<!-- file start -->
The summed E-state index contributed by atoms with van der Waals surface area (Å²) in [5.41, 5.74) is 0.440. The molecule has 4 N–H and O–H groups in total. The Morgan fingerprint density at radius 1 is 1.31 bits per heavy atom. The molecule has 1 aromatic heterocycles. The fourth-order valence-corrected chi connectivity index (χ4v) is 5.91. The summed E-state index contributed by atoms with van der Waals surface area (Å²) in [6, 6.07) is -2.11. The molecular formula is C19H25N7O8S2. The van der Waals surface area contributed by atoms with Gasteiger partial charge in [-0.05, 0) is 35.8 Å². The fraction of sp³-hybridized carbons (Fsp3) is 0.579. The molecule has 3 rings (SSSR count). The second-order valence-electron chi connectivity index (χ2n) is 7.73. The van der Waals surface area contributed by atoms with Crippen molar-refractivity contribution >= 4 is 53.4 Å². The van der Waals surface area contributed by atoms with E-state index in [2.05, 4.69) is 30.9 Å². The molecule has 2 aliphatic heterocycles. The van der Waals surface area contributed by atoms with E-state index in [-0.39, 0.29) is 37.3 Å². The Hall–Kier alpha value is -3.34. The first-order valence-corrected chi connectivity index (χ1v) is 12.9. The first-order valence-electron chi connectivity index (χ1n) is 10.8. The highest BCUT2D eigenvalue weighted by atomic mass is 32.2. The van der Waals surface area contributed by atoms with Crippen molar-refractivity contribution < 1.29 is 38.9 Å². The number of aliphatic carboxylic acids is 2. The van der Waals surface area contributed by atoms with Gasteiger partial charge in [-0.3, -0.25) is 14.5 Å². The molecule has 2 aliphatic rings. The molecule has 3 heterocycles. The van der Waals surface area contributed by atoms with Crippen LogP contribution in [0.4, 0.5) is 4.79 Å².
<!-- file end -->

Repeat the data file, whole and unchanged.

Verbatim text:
The summed E-state index contributed by atoms with van der Waals surface area (Å²) in [5.41, 5.74) is 0.440. The molecule has 4 N–H and O–H groups in total. The Morgan fingerprint density at radius 1 is 1.31 bits per heavy atom. The molecule has 1 aromatic heterocycles. The fourth-order valence-corrected chi connectivity index (χ4v) is 5.91. The summed E-state index contributed by atoms with van der Waals surface area (Å²) in [6, 6.07) is -2.11. The molecular formula is C19H25N7O8S2. The van der Waals surface area contributed by atoms with Gasteiger partial charge in [-0.05, 0) is 35.8 Å². The fraction of sp³-hybridized carbons (Fsp3) is 0.579. The molecule has 3 rings (SSSR count). The second-order valence-electron chi connectivity index (χ2n) is 7.73. The van der Waals surface area contributed by atoms with Crippen molar-refractivity contribution >= 4 is 53.4 Å². The van der Waals surface area contributed by atoms with E-state index in [2.05, 4.69) is 30.9 Å². The molecule has 2 aliphatic heterocycles. The van der Waals surface area contributed by atoms with E-state index in [-0.39, 0.29) is 37.3 Å². The Hall–Kier alpha value is -3.34. The first-order valence-corrected chi connectivity index (χ1v) is 12.9. The first-order valence-electron chi connectivity index (χ1n) is 10.8. The highest BCUT2D eigenvalue weighted by atomic mass is 32.2. The van der Waals surface area contributed by atoms with Crippen molar-refractivity contribution < 1.29 is 38.9 Å². The number of aliphatic carboxylic acids is 2. The van der Waals surface area contributed by atoms with Gasteiger partial charge in [-0.3, -0.25) is 14.5 Å². The molecule has 2 aliphatic rings. The molecule has 3 heterocycles. The van der Waals surface area contributed by atoms with Crippen LogP contribution in [0.4, 0.5) is 4.79 Å².